Mexico Remembers 2006 Atenco Tragedy When Police Raped, Killed
Farmworkers from San Salvador Atenco commemorate 10 years since police violently attacked community.
On May 3 and May 4 of 2006, police displayed brutal violence killing two people, injuring 50 and raping 26 women, while also arresting 200.
In the first day of two days of events, members of the grassroots organizations People’s Front in Defence of the Land, or FPDT, as well as other residents of the semi-rural community of San Salvador Atenco, commemorated 10 years since police violently carried out a 10-hour operation that left more than 200 arrested, 50 injured, 2 dead and 26 women raped.
In the town square of San Salvador Atenco, the FPDT held a mass to remember the victims of the 3,000-member police operation ordered by then Mexico State Governor Enrique Peña Nieto, who is now the president, to detain members of the FPDT after they organized protests to defend local flower vendors facing evictions in early May of 2006.
“It was ugly and horrible, I was left with swelling around the brain, broken ribs, and later I had to hide in the community as they sought to arrest me,” Edan Espinoza, active member of the FPDT and victim to the excessive police violence carried out on both traffic days, told teleSUR.
Adan, as well as the other FPDT spokesperson, argued that the degree of violence displayed by the authorities was a sign of their disdain towards the community’s resistance to state sponsored public-private infrastructure projects, such as a 2001 decree by former President Vicente Fox to usurp the collectively owned lands — known as ejidos in Mexico — of San Salvador Atenco to build a new international airport.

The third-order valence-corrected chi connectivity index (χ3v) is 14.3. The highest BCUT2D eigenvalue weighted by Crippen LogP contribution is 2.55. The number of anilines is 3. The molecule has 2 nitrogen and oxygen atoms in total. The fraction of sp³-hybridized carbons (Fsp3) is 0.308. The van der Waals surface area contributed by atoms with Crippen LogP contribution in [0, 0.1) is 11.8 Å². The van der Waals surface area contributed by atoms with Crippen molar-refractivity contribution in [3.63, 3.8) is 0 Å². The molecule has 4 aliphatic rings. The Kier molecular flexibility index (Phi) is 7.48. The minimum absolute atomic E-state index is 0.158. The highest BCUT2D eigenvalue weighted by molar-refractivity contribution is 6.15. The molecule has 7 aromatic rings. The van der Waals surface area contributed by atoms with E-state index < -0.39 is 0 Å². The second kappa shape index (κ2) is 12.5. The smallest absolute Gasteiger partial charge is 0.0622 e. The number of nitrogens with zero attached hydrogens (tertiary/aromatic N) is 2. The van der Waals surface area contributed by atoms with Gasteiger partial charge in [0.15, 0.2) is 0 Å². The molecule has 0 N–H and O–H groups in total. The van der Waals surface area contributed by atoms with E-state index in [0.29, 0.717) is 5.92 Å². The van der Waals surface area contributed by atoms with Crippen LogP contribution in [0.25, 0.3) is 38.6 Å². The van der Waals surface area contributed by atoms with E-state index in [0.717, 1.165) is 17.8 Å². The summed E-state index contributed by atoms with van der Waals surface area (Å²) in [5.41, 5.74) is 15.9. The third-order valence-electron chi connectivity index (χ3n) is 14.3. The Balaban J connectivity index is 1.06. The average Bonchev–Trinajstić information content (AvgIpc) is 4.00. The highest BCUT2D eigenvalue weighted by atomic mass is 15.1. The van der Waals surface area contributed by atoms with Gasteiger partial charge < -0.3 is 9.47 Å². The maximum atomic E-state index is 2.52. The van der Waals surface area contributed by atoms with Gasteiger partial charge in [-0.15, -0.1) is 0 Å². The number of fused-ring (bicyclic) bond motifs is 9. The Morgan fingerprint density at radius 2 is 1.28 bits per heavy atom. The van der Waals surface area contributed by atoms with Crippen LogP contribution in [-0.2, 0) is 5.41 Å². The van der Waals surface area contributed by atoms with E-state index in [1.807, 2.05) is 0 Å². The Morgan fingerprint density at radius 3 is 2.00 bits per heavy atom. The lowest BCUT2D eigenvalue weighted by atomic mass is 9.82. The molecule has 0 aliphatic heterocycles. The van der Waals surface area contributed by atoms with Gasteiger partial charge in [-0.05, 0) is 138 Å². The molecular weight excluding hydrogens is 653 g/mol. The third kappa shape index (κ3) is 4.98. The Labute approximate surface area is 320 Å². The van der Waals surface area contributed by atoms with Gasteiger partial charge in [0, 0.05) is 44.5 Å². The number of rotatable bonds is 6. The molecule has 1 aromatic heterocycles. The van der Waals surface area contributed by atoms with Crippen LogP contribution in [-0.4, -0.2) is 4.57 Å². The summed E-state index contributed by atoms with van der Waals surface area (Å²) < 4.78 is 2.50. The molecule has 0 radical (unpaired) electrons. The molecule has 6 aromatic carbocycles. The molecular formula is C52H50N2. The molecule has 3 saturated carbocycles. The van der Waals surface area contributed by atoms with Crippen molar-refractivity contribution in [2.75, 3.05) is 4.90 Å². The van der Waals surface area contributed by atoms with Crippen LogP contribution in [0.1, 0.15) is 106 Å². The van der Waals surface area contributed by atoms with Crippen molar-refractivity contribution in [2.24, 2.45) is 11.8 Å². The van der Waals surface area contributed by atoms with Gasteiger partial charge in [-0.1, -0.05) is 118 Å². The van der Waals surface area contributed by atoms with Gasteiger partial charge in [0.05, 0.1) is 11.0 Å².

“Although they have tried to enter our lands, including being accompanied by the army to build their projects, we are organized and implement our ‘uses and customs’ and communal practices to halt the project, to say enough!” said Marta Lopez, long-time member of the FPDT.
On Sept. 2, 2014, during his second state of the union speech, Peña Nieto, announced renewed plans to build a new and larger international airport on the federal lands adjacent to Salvador Atenco.
In fear of their lands being affected or the community being evicted in its entirety, 27 farmworkers from Atenco filed an injunction that was granted by the Ninth District Court in the State of Mexico last week that the initial highways and roads being built for the new airport project must be suspended until guarantee is given that this project will not directly affect the ejidal lands of the community.
While the community members of San Salvador Atenco continue to resist incursions on their land from urbanization or mega-projects they also say their activities to commemorate 10 years since the police repression is also to protest a recently approved Mexico State law.
Dubbed by activists as the Eruviel Law, named after the current state governor, Eruviel Avila, the law grants state authorities the use of lethal force, electrical discharges, and unrestricted discharges of aerosols or pepper sprays when the authorities consider a protest to be illegal or ‘dangerous’.
Many activists and members of the FPDT, believe the implementation of the law is to repress activists and social protest as well as to legitimate the unmeasured use of force by the authorities.
They believe the measure is being implemented now as protests against the construction of the airport near San Salvador Atenco increase, as well as other protests in other parts of the state where farmworkers or Indigenous communities seek to peacefully defend their territory from large scale infrastructure projects.